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I Took a output from ESP8266 and Connected it with Arduino Nano Analog input A0

i use BLYNK app to on/off D0 pin in ESP8266 , and i connected ESP8266 D0 pin with Arduino Nano A0 analogPin.

when esp8266 D0 in high state , the analogRead value in arduino nano serial monitor it show the value 395.

why not 1023 on high state .enter image description here

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    esp8266 has a 3.3 V TTL level. the ATmega analog pin reads 1023 at 5 V. and if you toggle the pin fast then not even 3.3 V will be read. – Juraj Apr 13 at 18:54
  • Did you connect the ground pins together? – Majenko Apr 13 at 20:11
  • @Majenko no i didnt connected the esp8266 ground pin to Arduino nano Ground pin , should i? – MD ZIAUR RAHMAN Apr 13 at 20:13
  • Absolutely - otherwise how can the nano know what the 3.3V from the ESP8266 is relative to...? – Majenko Apr 13 at 20:14
  • @Juraj please be specific , it will help me to learn . – MD ZIAUR RAHMAN Apr 13 at 20:14
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There are two problems here - one immediate and one which will be come apparent.

First off, you appear not to have connected the ground pins of the two boards together. This is important. Voltage is not an absolute value, it's a value relative to some other point in the circuit. This is why "voltage" is sometimes called "potential difference". Normally the point in the circuit that voltages are referenced to is termed "ground". Note: there is nothing special about ground, it's just an arbitrary point in the circuit - usually, but not always, the point where the voltage is lowest. If the ground of the Arduino that it's using to compare incoming voltages against is not the same as the ground that the ESP8266 is using to create its output voltage in relation to, then the Arduino really can't know what the voltage is.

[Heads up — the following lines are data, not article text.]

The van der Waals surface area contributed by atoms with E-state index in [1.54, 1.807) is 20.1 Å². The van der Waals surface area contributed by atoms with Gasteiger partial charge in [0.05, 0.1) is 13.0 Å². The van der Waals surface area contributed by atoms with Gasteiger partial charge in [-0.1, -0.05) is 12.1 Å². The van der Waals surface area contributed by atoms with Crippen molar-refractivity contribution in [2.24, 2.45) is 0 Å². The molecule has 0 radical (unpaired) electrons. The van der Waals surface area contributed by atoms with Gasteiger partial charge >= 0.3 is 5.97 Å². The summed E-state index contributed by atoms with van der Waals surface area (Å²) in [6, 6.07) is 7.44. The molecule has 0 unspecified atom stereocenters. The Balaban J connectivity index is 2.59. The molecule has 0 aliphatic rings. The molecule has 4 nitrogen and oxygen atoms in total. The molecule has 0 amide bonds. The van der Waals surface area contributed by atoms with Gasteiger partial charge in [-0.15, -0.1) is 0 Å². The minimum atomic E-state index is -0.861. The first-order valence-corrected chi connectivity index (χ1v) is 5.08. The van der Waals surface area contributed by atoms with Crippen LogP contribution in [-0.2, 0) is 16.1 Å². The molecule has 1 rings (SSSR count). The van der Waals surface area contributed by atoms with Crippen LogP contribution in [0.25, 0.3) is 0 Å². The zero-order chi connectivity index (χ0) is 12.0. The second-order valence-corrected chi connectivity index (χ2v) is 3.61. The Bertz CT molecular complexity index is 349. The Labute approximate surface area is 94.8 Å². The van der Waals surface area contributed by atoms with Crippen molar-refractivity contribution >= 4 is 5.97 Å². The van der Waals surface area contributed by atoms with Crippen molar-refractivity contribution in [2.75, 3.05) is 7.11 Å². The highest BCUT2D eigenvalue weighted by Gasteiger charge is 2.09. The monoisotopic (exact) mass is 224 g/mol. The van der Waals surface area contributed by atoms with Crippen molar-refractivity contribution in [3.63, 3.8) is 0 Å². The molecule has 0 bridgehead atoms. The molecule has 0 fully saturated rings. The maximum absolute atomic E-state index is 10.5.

You can think of it as a person standing on the ground. Now I am about 6 feet tall. When I am stood up the top of my head is about 6 feet above the ground. But to someone who is stood on a nearby rise in the ground my head is only maybe 3 feet above the ground. Their ground is not the same as my ground.

The second problem, which will become apparent once you have connected the grounds, is that the Arduino measures voltages between 0 and 5V as values between 0 and 1023. However the ESP8266 doesn't operate at 5V, it operates at 3.3V. The highest voltage it can ever put out is 3.3V. The Arduino can never read that as 1023 because it's not 5V. Instead it will read somewhere around 675. That is, 3.3V is two thirds of 5V, and 675 is two thirds of 1023.

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  • yes now i got it ., thanks a lot . you are genuis. – MD ZIAUR RAHMAN Apr 16 at 9:53

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